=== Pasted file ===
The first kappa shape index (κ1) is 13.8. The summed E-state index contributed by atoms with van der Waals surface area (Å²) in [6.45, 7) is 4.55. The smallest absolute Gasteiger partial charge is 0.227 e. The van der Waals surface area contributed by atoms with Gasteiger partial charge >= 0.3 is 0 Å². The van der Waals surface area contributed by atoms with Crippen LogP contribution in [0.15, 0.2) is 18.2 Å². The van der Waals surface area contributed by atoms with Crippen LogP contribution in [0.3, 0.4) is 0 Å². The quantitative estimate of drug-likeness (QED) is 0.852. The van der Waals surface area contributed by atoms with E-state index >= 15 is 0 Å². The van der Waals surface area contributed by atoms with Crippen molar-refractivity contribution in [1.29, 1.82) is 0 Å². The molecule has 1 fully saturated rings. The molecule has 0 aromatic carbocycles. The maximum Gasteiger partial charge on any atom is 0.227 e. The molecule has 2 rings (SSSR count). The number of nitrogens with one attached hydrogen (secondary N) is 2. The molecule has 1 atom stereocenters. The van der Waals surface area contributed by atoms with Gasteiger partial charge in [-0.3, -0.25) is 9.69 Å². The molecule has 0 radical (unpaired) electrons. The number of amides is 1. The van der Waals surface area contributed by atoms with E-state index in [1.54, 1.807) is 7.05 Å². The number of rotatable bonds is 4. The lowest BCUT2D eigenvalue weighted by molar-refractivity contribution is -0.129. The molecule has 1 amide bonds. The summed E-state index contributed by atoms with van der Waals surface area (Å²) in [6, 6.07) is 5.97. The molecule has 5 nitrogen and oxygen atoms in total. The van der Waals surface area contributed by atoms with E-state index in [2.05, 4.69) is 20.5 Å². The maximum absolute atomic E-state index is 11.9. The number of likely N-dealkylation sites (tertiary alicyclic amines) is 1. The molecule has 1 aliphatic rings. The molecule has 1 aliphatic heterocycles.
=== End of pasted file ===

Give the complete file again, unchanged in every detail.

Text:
The first kappa shape index (κ1) is 13.8. The summed E-state index contributed by atoms with van der Waals surface area (Å²) in [6.45, 7) is 4.55. The smallest absolute Gasteiger partial charge is 0.227 e. The van der Waals surface area contributed by atoms with Gasteiger partial charge >= 0.3 is 0 Å². The van der Waals surface area contributed by atoms with Crippen LogP contribution in [0.15, 0.2) is 18.2 Å². The van der Waals surface area contributed by atoms with Crippen LogP contribution in [0.3, 0.4) is 0 Å². The quantitative estimate of drug-likeness (QED) is 0.852. The van der Waals surface area contributed by atoms with E-state index >= 15 is 0 Å². The van der Waals surface area contributed by atoms with Crippen molar-refractivity contribution in [1.29, 1.82) is 0 Å². The molecule has 1 fully saturated rings. The molecule has 0 aromatic carbocycles. The maximum Gasteiger partial charge on any atom is 0.227 e. The molecule has 2 rings (SSSR count). The number of nitrogens with one attached hydrogen (secondary N) is 2. The molecule has 1 atom stereocenters. The van der Waals surface area contributed by atoms with Gasteiger partial charge in [-0.3, -0.25) is 9.69 Å². The molecule has 0 radical (unpaired) electrons. The number of amides is 1. The van der Waals surface area contributed by atoms with E-state index in [1.54, 1.807) is 7.05 Å². The number of rotatable bonds is 4. The lowest BCUT2D eigenvalue weighted by molar-refractivity contribution is -0.129. The molecule has 1 amide bonds. The summed E-state index contributed by atoms with van der Waals surface area (Å²) in [6, 6.07) is 5.97. The molecule has 5 nitrogen and oxygen atoms in total. The van der Waals surface area contributed by atoms with E-state index in [2.05, 4.69) is 20.5 Å². The maximum absolute atomic E-state index is 11.9. The number of likely N-dealkylation sites (tertiary alicyclic amines) is 1. The molecule has 1 aliphatic rings. The molecule has 1 aliphatic heterocycles.